Thursday, December 22, 2011


Over the last three decades, the main pressures suffered by continental freshwater systems
have arisen from the introduction of allochthonous species. Welcomme (1988) reported
1,354 introductions of non-native species of all possible kinds in the 140 countries
investigated. In the case of fish, the establishment of novel species in continental aquatic
ecosystems represents a threat to global biodiversity.
The drastic reduction of biodiversity and changes in structure of fish communities in the
great lakes of Africa that have resulted from the introduction of non-native fish species are
already described as one of the greatest ecological disasters of the twentieth century in
freshwater ecosystems (Miller 1989).
In South and Central America, regions known for some of the most diverse fish communities
on the planet, the non-native introduced species have reached 25.3% of the
number of native species. The majority of these introductions were carried out with the aim
of boosting the fishing stock, as an alternative to fish-farming (Welcomme 1988).
The most obvious impact of a successful program of introduction of non-native fish
species is known to be the depletion of stocks of native species (Zaret and Paine 1973;
Fernando 1991), including local extinctions. This results in qualitative and quantitative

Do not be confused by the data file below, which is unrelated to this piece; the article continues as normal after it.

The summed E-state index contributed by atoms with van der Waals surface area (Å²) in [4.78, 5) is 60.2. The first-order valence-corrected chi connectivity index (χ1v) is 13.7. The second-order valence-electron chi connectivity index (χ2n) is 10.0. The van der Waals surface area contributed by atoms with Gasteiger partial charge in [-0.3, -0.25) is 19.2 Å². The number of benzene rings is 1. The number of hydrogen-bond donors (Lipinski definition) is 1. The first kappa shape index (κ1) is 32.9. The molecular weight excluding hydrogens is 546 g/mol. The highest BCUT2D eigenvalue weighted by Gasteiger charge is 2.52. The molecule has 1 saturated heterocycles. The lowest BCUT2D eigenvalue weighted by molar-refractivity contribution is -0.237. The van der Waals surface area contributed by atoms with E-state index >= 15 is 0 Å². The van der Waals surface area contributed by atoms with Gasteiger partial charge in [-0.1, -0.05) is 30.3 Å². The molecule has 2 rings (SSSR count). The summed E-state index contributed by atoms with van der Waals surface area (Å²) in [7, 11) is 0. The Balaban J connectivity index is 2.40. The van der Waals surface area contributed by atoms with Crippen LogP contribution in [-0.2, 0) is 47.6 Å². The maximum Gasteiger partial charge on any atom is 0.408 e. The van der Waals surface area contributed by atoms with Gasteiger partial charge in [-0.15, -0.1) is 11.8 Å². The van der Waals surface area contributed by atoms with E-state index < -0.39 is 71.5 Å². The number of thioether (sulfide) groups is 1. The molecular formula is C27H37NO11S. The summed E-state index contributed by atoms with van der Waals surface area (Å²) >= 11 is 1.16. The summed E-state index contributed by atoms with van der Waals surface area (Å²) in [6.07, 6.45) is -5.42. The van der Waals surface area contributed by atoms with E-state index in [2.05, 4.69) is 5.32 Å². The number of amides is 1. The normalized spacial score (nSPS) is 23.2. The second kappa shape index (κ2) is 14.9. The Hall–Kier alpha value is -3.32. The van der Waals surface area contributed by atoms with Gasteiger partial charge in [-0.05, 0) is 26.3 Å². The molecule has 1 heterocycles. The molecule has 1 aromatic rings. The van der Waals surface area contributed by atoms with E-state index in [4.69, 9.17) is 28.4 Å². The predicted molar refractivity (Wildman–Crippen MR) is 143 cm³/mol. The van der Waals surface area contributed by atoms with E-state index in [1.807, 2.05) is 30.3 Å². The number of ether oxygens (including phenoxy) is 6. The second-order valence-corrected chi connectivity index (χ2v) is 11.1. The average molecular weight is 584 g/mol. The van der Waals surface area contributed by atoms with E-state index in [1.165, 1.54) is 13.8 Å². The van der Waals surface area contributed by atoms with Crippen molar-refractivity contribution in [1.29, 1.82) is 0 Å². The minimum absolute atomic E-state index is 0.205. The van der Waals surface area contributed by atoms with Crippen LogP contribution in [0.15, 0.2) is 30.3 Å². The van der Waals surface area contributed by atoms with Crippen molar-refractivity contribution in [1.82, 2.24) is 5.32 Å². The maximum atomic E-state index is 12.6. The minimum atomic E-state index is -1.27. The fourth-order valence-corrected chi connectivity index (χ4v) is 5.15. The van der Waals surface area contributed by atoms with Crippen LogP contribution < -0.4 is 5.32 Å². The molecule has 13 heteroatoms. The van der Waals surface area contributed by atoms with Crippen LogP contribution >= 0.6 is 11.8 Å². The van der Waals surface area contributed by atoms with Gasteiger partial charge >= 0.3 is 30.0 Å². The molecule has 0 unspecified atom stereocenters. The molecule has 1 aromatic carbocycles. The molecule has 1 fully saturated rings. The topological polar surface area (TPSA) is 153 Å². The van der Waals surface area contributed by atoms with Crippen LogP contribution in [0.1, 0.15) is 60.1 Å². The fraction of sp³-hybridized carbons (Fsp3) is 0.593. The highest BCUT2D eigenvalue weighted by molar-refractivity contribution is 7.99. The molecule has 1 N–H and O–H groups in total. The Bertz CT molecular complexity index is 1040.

restructuring of the fish community, due to altered habitat availability, increase pressure of
competition for food resources and reproductive sites, stronger predatory pressures,
occurrence of dimorfism and genetic degradation in native species (Agostinho et al. 1994)
and hybridization of phylogenetically related local and introduced fish, which can cause
changes in the gene pool.
Such changes in the structure of the fish fauna in aquatic ecosystems often have negative
consequences for the local or regional economy (Zaret and Paine 1973; Rocha et al.
2005), in some cases leading to alterations in the traditional activities of riverside communities
and in local social production (Agostinho et al. 1994; Petrere et al. 2002). In the
Brazilian southeast, an example of this process was found in reservoirs of middle and lower
Tieteˆ River reservoirs (Sa˜o Paulo State), pertaining of the Parana´ River Basin—Parana´
Hydrographic Region (Fig. 1). Allochthonous fish species were introduced into reservoirs
systematically from the 1960s, engendering a reduction in the diversity of fish species
along the whole course of the river and even local extinctions of certain native species.
The first introduction record of a non-native species concerns the Amazonian fish
Astronotus ocellatus, which arrived in 1938 (Mendes-Sobrinho 1969). Next, the African
species Tilapia rendalli and Oreochromis niloticus were introduced, in 1952, to augment
the fishing stocks, according to Welcomme (1988), followed by Plagioscion squamosissimus
in 1967, a native species of the River Paranaı´ba, Trombetas, Negro and Amazonas
(Nomura 1984). The 1980s saw the consolidation of introduced populations of other
species, including Cichla ocellaris, Triporteus signatus, Lipossarcus anisitsi, Satanoperca
jurupari, Trachelyopterus coriaceus, Hoplias lacerdae e Colossoma macropomum (Smith
et al. 2005)